Neuroscientists at the Wayne State University School of Medicine have provided the first novel insights into the neural origins of hot flashes in menopausal women in years.
The study may inform and eventually lead to new treatments for those who experience the sudden but temporary episodes of body warmth, flushing and sweating.
"The idea of understanding brain responses during thermoregulatory events has spawned many studies where thermal stimuli were applied to the skin. But hot flashes are unique because they are internally generated, so studying them presents unique challenges," Robert Freedman, the study's principal investigator, said.
During the course of a single year, 20 healthy, symptomatic postmenopausal women ages 47 to 58 who reported six or more hot flashes a day were scanned at the School of Medicine's Vaitkevicius Imaging Center, located in Detroit's Harper University Hospital.
The researchers collected skin conductance levels to identify the onset of flashes while the women were being scanned. Skin conductance is an electrical measure of sweating. The women were connected to a simple circuit passing a very small current across their chests.
Changes in levels allowed researchers to identify a hot flash onset and analyze the concurrently acquired fMRI data to investigate the neural precedents and correlates of the event.
The researchers focused on regions like the brain stem because its sub regions, such as the medullary and dorsal raphe, are implicated in thermal regulation, while forebrain regions, such as the insula, have been implicated in the personal perception of how someone feels.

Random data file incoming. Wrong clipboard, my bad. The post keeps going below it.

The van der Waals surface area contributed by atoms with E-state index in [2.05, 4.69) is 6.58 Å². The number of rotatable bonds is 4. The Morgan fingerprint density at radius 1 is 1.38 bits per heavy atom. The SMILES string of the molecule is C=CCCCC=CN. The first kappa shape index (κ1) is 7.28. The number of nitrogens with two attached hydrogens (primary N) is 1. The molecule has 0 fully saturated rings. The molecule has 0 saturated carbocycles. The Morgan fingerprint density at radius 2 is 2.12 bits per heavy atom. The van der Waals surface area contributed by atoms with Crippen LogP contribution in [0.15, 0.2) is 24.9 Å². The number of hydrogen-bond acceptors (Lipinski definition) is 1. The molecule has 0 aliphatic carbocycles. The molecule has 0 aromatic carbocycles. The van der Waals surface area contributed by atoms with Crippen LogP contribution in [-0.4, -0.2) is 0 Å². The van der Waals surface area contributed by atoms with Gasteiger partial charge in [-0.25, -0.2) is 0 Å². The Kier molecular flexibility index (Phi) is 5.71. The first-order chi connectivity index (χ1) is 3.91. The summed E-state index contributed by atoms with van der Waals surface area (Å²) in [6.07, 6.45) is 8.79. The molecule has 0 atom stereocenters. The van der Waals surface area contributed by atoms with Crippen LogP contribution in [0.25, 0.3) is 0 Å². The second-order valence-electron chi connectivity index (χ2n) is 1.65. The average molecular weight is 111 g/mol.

They showed that activity in some brain areas, such as the brain stem, begins to rise before the actual onset of the hot flash.
"Frankly, evidence of fMRI-measured rise in the activity of the brain stem even before women experience a hot flash is a stunning result. When this finding is considered along with the fact that activity in the insula only rises after the experience of the hot flash, we gain some insight on the complexity of brain mechanisms that mediate basic regulatory functions," study collaborator, Vaibhav Diwadkar, Ph.D., associate professor of psychiatry and behavioral neurosciences, said.
These results point to the plausible origins of hot flashes in specific brain regions. The researchers believe it is the first such demonstration in academic literature.
The study is published in Cerebral Cortex, an Oxford University Press journal.